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There was a culture of acceptance of the "huge raft" of health and safety breaches at a forestry contractor company before a young worker was killed, an inquest has heard.
Reece Joseph Reid died on November 27, 2012 while felling trees for Taupo-based Great Lakes Harvesting company at a forestry block near Pongaroa, south of Dannevirke. He was working unsupervised when a hung tree - one he had been cut but was resting above on another tree - fell down and killed him.
The two-day inquest into the death of the 23-year-old adjourned today at the Coroner's Court in Rotorua before Coroner Wallace Bain.
WorkSafe New Zealand Lynda West was the final witness to be called and said there were several breaches of the Health and Safety in Employment Act made by the company.
These included inadequate supervision of Mr Reid who only had days' experience tree felling and failing to report within 24 hours of tree felling to WorkSafe NZ.
There was also a lack of proper working hours with the crew having to be picked up at 4.30am, driving two hours to the forestry site, finishing at 3.30pm before driving another two hours back home. Backpacker accommodation closer to the site was offered to the workers but they would have to pay for it themselves.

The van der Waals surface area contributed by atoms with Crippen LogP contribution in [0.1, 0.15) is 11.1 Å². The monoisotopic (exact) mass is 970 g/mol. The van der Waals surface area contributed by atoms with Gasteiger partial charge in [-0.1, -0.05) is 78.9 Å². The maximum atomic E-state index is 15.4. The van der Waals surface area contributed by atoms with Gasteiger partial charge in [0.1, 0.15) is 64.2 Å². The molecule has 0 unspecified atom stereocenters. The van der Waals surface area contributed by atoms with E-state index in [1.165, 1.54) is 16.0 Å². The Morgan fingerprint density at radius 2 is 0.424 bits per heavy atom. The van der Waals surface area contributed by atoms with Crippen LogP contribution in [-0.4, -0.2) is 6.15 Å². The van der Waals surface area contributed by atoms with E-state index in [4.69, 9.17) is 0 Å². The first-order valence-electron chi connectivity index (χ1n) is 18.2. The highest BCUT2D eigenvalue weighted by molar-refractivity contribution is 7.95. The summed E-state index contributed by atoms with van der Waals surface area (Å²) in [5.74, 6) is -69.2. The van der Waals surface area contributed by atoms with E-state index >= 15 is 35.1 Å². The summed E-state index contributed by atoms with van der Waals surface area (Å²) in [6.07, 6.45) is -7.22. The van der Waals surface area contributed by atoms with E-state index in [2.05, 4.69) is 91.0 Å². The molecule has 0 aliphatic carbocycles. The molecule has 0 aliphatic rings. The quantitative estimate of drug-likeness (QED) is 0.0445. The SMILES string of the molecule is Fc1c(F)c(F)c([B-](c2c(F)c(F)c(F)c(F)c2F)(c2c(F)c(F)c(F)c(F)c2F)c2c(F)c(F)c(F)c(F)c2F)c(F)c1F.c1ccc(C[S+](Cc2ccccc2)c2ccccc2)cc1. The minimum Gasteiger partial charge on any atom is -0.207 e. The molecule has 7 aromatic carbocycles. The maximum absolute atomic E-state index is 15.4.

Mr Reid had also driven the work van despite being a disqualified driver and two weeks after he started had not been given the proper safety footwear required, which the crew also needed to reimburse the company for.
Mrs West said the day of Mr Reid's death was not the first time he was left unsupervised felling trees. According to health and safety legislation, he needed "close one-on-one supervision" while still undergoing training.
His supervisor Michael Thomas gave evidence yesterday that he was in direct sight of Mr Reid but was working on a loader about 100m away from him. He and company director Murray Clunie said during the inquest specific instructions were given to Mr Reid not to start felling until Mr Thomas joined him but Mrs West said there was no evidence to support that Mr Reid disregarded instructions.
"It wasn't out of character for Mr Reid to be working on his own while Mike was working on the loader," she said.
An employee from another forestry company had submitted a critical report of Great Lake Harvesting's practices saying he didn't want "cowboy operators like Murray working in this industry".
Mr Clunie denied yesterday that he had a "flippant" attitude towards health and safety, which was supported by Mrs West, but said he did lack respect of the policies which was reflected throughout the company.
In October, Great Lake Harvesting was fined $67,500 and ordered to pay $60,000 in reparation for failing to take all practicable steps to keep Mr Reid safe.
The inquest was adjourned to allow Dr Bain to receive expert industry advice.
- Dana Kinita of the Rotorua Daily Post